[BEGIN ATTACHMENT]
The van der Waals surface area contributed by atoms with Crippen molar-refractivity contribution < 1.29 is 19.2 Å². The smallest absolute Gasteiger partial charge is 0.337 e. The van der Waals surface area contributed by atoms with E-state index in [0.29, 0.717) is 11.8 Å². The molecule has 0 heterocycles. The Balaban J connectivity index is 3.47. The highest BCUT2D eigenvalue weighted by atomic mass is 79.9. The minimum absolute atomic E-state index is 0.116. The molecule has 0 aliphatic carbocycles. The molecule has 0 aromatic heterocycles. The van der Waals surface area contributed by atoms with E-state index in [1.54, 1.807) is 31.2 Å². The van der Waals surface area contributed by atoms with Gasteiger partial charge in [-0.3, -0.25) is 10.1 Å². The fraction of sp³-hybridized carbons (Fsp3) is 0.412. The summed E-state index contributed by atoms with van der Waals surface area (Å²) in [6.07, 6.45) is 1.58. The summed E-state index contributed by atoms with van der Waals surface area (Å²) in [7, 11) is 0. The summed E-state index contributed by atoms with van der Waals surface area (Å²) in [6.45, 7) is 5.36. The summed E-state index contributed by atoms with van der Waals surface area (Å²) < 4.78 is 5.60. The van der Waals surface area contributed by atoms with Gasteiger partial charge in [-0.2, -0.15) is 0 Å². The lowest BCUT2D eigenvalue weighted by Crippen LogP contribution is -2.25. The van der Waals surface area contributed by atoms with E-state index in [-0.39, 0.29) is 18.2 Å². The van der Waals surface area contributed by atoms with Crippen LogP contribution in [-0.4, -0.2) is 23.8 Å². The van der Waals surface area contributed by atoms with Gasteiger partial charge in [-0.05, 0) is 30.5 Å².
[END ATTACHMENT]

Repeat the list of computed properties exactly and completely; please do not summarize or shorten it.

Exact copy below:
The van der Waals surface area contributed by atoms with Crippen molar-refractivity contribution < 1.29 is 19.2 Å². The smallest absolute Gasteiger partial charge is 0.337 e. The van der Waals surface area contributed by atoms with E-state index in [0.29, 0.717) is 11.8 Å². The molecule has 0 heterocycles. The Balaban J connectivity index is 3.47. The highest BCUT2D eigenvalue weighted by atomic mass is 79.9. The minimum absolute atomic E-state index is 0.116. The molecule has 0 aliphatic carbocycles. The molecule has 0 aromatic heterocycles. The van der Waals surface area contributed by atoms with E-state index in [1.54, 1.807) is 31.2 Å². The van der Waals surface area contributed by atoms with Gasteiger partial charge in [-0.3, -0.25) is 10.1 Å². The fraction of sp³-hybridized carbons (Fsp3) is 0.412. The summed E-state index contributed by atoms with van der Waals surface area (Å²) in [6.07, 6.45) is 1.58. The summed E-state index contributed by atoms with van der Waals surface area (Å²) in [7, 11) is 0. The summed E-state index contributed by atoms with van der Waals surface area (Å²) in [6.45, 7) is 5.36. The summed E-state index contributed by atoms with van der Waals surface area (Å²) < 4.78 is 5.60. The van der Waals surface area contributed by atoms with Gasteiger partial charge in [-0.2, -0.15) is 0 Å². The lowest BCUT2D eigenvalue weighted by Crippen LogP contribution is -2.25. The van der Waals surface area contributed by atoms with E-state index in [-0.39, 0.29) is 18.2 Å². The van der Waals surface area contributed by atoms with Crippen LogP contribution in [-0.4, -0.2) is 23.8 Å². The van der Waals surface area contributed by atoms with Gasteiger partial charge in [-0.05, 0) is 30.5 Å².